Ryan Reynolds hasn’t had a good run when it comes to comic book adaptations. His first foray into the genre, Blade: Trinity, was an awful film, but at least he and Jessica Biel were the best things about it. Then came X-Men Origins: Wolverine and his attempt at Deadpool. Again, his performance was fine, but the film was rather dull. Then of course came Green Lantern, a movie I’d personally been waiting 20 years to see and which, as we all know, was less than successful.
Here, Reynolds plays a recently deceased cop, Nick, who finds himself press ganged into the Rest In Peace Department, a law enforcement unit from beyond that deals in taking out the undead among us – those who’ve refused to move on to the next plane, and are instead hiding out as ordinary citizens. He’s partnered with Roy (Jeff Bridges), a lawman from the old west, who has his own peculiar methods and who – surprise, surprise – prefers to work alone.
Let me get to the single most important facet of this review: it’s only worth seeing R.I.P.D. for the performances. Nothing else about the film is particularly memorable, but it’s the central four actors that make it an enjoyable use of one and a half hours. Bridges is effectively doing his Rooster Coburn act from True Grit, and he and Reynolds have good chemistry. Kevin Bacon is having a grand ol’ time as regular Earth cop Hayes, whilst Mary Louise Parker constantly steals the show as Proctor, Nick and Roy’s superior at R.I.P.D.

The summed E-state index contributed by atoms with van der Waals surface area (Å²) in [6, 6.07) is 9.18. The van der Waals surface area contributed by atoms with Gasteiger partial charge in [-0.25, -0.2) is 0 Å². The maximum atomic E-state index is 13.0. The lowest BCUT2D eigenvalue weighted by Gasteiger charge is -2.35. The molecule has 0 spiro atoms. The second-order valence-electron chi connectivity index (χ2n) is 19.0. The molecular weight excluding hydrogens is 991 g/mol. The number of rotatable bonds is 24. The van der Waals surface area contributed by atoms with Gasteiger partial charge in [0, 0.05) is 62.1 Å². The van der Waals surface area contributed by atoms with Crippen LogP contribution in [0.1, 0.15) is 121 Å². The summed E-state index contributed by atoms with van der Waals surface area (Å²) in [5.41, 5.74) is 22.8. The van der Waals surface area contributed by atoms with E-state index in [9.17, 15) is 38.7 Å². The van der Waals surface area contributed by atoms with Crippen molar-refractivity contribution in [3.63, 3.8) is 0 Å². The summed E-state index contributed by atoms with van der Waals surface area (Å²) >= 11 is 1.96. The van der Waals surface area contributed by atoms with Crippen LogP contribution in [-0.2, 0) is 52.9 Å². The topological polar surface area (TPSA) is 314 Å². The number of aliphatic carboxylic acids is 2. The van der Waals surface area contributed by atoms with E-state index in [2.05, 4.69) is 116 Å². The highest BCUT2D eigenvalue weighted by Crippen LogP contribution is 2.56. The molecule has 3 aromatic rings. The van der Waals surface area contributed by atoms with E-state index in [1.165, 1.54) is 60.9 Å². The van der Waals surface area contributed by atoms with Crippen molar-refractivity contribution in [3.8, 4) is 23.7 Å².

The visual effects come thick and fast, and none of them are particularly convincing. All the creatures seem rubbery and there’s quite a bit of dodgy greenscreening going on. That said, it doesn’t really matter too much with a film like this. The action is filmed and edited with panache, and there are lots of shots that feel like comic book frames come to life. The filmmakers have opted for a Wile E. Coyote kind of slapstick, and it gets the job done.
To say that R.I.P.D is essentially Men in Black meets Ghostbusters wouldn’t be too far off the mark, however it displays nowhere near the same level of wit. The humour here was enough to make me smile but barely raised a chuckle. Nevertheless, it moves along at a brisk pace and, as I said, it’s the performances that make the film worthwhile.
Its predictable and somewhat shallow nature mightn’t be worth paying cinema prices for, but R.I.P.D. is worth a watch if you’re looking for something unchallenging to kill 97 minutes.Rating: